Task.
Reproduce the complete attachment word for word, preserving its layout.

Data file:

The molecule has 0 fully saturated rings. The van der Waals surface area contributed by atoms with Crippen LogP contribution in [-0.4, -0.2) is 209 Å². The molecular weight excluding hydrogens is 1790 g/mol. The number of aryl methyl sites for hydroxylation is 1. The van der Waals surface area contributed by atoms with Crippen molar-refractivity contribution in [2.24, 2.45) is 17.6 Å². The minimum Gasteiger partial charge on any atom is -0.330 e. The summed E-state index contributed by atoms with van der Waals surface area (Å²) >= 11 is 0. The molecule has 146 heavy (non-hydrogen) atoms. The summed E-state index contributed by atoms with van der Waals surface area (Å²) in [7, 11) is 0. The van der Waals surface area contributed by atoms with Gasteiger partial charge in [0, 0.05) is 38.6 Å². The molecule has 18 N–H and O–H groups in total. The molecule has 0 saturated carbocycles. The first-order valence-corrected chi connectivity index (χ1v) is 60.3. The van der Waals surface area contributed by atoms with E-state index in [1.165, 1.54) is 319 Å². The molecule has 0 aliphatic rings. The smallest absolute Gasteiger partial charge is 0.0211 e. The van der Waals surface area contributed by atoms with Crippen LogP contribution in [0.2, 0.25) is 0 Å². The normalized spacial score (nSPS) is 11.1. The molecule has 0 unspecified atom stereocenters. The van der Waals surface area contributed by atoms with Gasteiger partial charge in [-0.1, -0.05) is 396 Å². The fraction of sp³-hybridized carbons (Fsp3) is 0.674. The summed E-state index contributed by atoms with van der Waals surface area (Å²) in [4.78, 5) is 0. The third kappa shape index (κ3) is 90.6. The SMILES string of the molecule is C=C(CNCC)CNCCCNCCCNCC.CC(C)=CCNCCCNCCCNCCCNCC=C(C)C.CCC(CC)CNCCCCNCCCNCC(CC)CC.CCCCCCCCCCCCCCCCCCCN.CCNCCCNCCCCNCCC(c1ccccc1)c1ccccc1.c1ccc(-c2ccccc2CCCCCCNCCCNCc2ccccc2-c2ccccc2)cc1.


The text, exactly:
The molecule has 0 fully saturated rings. The van der Waals surface area contributed by atoms with Crippen LogP contribution in [-0.4, -0.2) is 209 Å². The molecular weight excluding hydrogens is 1790 g/mol. The number of aryl methyl sites for hydroxylation is 1. The van der Waals surface area contributed by atoms with Crippen molar-refractivity contribution in [2.24, 2.45) is 17.6 Å². The minimum Gasteiger partial charge on any atom is -0.330 e. The summed E-state index contributed by atoms with van der Waals surface area (Å²) >= 11 is 0. The molecule has 146 heavy (non-hydrogen) atoms. The summed E-state index contributed by atoms with van der Waals surface area (Å²) in [7, 11) is 0. The van der Waals surface area contributed by atoms with Gasteiger partial charge in [0, 0.05) is 38.6 Å². The molecule has 18 N–H and O–H groups in total. The molecule has 0 saturated carbocycles. The first-order valence-corrected chi connectivity index (χ1v) is 60.3. The van der Waals surface area contributed by atoms with E-state index in [1.165, 1.54) is 319 Å². The molecule has 0 aliphatic rings. The smallest absolute Gasteiger partial charge is 0.0211 e. The van der Waals surface area contributed by atoms with Crippen LogP contribution in [0.2, 0.25) is 0 Å². The normalized spacial score (nSPS) is 11.1. The molecule has 0 unspecified atom stereocenters. The van der Waals surface area contributed by atoms with Gasteiger partial charge in [-0.1, -0.05) is 396 Å². The fraction of sp³-hybridized carbons (Fsp3) is 0.674. The summed E-state index contributed by atoms with van der Waals surface area (Å²) in [4.78, 5) is 0. The third kappa shape index (κ3) is 90.6. The SMILES string of the molecule is C=C(CNCC)CNCCCNCCCNCC.CC(C)=CCNCCCNCCCNCCCNCC=C(C)C.CCC(CC)CNCCCCNCCCNCC(CC)CC.CCCCCCCCCCCCCCCCCCCN.CCNCCCNCCCCNCCC(c1ccccc1)c1ccccc1.c1ccc(-c2ccccc2CCCCCCNCCCNCc2ccccc2-c2ccccc2)cc1.